Not everyone moves to the Valley from elsewhere. Stanley Casselman, an internationally renowned painter now based in New York City, was born in Phoenix in 1963. “I was conceived in Amarillo, Texas,” he says, explaining his love of the Dallas Cowboys.
Casselman’s desert origins certainly inform his work. He says he is influenced by the “light and color” of our Valley sunrises. He was a stand-out ceramist at Phoenix Country Day School in his teen years, but says he never thought of himself as an artist until halfway through his studies at Pitzer College in Southern California. He started developing rear-illuminated paintings that emit light, and his work only got more high-tech over time. About 10 years ago, “things shifted” yet again, he says. Those “things” included a new silk-screen process in which he painted on polyester fabric. These days, Casselman paints on the back side of the screen “toward the viewer,” creating novel and evocative effects. “If I want to raise the bar visually, I have to make something nobody’s made before,” he says.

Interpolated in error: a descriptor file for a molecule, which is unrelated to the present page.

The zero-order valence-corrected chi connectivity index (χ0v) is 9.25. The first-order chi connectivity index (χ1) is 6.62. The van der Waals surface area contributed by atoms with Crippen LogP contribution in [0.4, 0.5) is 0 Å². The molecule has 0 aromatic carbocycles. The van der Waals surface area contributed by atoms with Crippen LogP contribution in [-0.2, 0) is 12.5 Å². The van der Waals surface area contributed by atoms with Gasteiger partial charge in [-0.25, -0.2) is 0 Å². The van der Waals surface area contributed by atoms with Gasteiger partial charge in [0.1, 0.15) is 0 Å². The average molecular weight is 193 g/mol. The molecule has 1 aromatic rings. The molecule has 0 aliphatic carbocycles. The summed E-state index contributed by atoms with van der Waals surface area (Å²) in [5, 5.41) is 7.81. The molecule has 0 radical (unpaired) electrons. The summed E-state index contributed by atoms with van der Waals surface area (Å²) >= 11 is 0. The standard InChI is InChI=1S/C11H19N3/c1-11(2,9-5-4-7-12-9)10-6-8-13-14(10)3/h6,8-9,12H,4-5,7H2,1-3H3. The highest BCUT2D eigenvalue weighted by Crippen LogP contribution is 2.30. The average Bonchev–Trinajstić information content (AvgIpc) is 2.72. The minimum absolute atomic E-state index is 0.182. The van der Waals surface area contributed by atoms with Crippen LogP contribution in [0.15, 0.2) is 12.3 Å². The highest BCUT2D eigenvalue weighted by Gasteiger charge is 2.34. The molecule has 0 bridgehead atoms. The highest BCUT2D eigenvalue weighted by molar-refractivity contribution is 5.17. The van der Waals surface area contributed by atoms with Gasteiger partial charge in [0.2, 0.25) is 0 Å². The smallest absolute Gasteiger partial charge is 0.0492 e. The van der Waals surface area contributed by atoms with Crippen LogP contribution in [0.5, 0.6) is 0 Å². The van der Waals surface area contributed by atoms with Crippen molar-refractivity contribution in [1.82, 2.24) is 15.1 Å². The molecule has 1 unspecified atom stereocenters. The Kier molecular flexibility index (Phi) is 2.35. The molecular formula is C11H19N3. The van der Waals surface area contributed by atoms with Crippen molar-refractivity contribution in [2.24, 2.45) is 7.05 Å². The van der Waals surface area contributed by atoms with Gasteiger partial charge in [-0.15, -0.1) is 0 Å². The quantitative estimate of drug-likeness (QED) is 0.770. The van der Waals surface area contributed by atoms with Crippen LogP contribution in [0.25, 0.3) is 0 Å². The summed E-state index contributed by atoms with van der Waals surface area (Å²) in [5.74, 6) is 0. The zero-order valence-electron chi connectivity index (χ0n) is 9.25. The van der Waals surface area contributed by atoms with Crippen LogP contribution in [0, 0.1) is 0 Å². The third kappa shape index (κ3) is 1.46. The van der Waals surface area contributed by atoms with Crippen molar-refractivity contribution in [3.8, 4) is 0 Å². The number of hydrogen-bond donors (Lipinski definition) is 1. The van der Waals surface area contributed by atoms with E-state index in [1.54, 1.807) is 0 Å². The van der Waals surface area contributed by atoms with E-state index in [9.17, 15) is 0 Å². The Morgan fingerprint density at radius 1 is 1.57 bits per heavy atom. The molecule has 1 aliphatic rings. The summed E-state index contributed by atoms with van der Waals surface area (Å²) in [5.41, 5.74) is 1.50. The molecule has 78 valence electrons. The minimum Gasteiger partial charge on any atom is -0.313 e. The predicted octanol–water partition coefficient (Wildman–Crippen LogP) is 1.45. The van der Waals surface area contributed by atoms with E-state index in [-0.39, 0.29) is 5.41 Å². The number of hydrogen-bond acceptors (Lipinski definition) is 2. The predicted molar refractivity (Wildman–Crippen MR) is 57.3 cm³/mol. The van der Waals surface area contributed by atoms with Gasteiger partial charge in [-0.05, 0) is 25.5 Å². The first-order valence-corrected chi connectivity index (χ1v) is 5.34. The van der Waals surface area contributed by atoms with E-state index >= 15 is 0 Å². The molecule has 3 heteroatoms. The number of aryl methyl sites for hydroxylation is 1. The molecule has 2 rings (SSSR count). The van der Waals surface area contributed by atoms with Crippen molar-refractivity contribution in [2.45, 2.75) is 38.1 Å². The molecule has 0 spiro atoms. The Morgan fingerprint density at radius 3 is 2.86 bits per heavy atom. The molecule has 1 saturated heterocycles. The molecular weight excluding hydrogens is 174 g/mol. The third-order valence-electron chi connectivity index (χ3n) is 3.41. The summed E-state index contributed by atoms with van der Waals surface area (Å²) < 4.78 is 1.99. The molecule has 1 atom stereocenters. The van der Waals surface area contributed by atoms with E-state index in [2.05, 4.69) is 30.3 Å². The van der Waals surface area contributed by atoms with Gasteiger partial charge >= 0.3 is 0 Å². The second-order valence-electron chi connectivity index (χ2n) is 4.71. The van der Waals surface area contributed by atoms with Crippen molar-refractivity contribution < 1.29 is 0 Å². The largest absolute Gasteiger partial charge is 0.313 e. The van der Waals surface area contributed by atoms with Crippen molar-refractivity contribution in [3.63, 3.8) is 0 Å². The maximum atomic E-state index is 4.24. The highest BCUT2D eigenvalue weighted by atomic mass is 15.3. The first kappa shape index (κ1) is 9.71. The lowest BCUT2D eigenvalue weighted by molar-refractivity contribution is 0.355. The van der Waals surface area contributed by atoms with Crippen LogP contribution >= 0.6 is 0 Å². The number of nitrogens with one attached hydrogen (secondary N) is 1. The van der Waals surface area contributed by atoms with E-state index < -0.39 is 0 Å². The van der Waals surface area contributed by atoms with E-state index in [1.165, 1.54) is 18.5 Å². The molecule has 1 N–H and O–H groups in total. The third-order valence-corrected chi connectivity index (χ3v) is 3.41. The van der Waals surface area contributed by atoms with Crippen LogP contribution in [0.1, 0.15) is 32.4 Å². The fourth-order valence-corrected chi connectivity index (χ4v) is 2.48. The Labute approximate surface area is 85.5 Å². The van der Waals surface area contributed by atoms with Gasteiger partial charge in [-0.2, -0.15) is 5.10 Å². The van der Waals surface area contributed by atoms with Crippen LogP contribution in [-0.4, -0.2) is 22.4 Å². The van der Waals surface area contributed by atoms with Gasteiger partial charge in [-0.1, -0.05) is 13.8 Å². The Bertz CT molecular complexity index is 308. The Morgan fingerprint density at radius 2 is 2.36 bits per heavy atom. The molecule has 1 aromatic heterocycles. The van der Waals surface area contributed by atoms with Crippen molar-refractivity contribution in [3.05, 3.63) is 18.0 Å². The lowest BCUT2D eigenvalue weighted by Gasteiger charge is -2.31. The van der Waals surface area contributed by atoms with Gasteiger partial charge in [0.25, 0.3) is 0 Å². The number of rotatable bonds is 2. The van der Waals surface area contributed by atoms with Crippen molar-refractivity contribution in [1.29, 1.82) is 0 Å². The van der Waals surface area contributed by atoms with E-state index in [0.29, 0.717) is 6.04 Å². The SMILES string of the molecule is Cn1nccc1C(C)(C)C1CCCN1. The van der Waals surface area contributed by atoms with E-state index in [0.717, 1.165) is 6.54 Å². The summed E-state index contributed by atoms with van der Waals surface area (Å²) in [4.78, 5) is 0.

Casselman creates in a flurry: Not until he climbs out of “the blender,” as he calls it, does he critique what he’s done. He’s a harsh critic of his own work, saying only about a third of his pieces pass muster as “really good,” with maybe one in 10 pieces ranking as “off the chain” (i.e. great). He doesn’t want anything less than that leaving his studio. Casselman’s aspirations are also lofty. He strives to someday be regarded as on par with the great abstract painters like Pablo Picasso, Wassily Kandinsky and Jackson Pollock.
Casselman is being honored as 2017’s alum of the year at Phoenix Country Day School. His work can be found at stanleycasselman.com.
— Deborah Lewis
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